From Pulpit to Lectern
When Dean Alan Culpepper invited me to teach preaching at McAfee this past year, I had that curious mixture of anticipation and apprehension that attends any new challenge.
On the one hand, the proclamation of God’s Good News has been the compelling enterprise of my life for almost thirty years of pastoral ministry. There is nothing that captures a parish pastor’s imagination and energies more forcefully than preaching.
But, on the other hand, the extent of my teaching experience had consisted of substituting in the county high school of the western Kentucky rural community where I served my first pastorate. I feared that perhaps my pedagogical skills might have atrophied over the past couple of decades since those occasional forays into the classroom!
There is a world of difference between the practice of preaching and the instruction of it.
As anyone who has had to preach—or had to hear-- sermons can attest, preaching is an inexact activity, much more art than science. Subjectivity prevails. Intuition, interpretation, imagery, style, rhythm, and timing are key. There is no homiletical “right way,” and the idiosyncracies of human personality more than a little bit apply. How does one instruct such things?
I discovered early on in my pastoral career a piece of wisdom that I have tried to follow ever since: good churches make good pastors—not the other way around. That old saw had served me well for a long time. Lacking any better core procedural principle as I embarked on the journey from parish to academy, I took that one into the classroom with me: my students and colleagues would guide and teach me. The ones I’m charged to serve would show me how to maximize our time of learning together.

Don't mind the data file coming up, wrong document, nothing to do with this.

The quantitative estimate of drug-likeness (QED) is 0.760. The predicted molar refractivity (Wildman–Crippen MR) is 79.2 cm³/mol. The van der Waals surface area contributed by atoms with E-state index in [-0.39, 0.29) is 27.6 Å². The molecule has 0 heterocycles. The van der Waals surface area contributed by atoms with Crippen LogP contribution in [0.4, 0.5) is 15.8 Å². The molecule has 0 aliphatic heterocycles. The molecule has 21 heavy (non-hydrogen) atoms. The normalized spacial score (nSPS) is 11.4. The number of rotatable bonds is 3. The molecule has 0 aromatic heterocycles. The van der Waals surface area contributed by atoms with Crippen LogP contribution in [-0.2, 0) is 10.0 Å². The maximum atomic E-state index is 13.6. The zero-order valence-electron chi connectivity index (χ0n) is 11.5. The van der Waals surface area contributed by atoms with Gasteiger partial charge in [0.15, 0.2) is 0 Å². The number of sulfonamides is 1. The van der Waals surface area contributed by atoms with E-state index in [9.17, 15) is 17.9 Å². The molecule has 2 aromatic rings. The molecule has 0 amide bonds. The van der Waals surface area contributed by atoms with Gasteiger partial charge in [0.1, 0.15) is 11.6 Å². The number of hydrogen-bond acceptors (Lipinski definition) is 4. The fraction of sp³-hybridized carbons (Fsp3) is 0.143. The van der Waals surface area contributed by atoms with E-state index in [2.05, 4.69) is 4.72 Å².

That hunch has, blessedly, proven abundantly true this past year.
The central feature of McAfee’s special life together is community. Professors and students enjoy a quality of personal relationship rare in academic culture. There is a character of collegiality to what happens in the learning environment at McAfee. Values such as partnership, dialogue, engagement, and practice are held highly and cultivated carefully.
The knowing/being/doing missional triad is more than a mantra at McAfee. It is the philosophical and operational template of this place of training. What is done with hand and felt in heart is just as important as what is thought in head.
This tripartite approach to learning is particularly critical in the area of preaching. The practice and the study go hand-in-hand. As every working preacher knows, each delivery of a sermon is the preparation for the next one! Therefore, we not only read and reflect and write about preaching. In our school, we do it! It is the doing that shapes our learning.
Once I located myself in this understanding, I found my sea legs. The rhythm of study and practice is invaluable for the ministry of proclamation: preaching in the churches on the Sabbath week-by-week on one hand; coming together for inquiry and discovery in the classroom during the week on the other.
The year has been a Providential season of growth and regrouping. These wonderful McAfee minister-professors and ministers-in-training have greatly enabled and encouraged me, and I am grateful for the opportunity to join them on this exploration.
Because of them, I’ve learned that the journey from pulpit to lectern isn’t such a long one after all.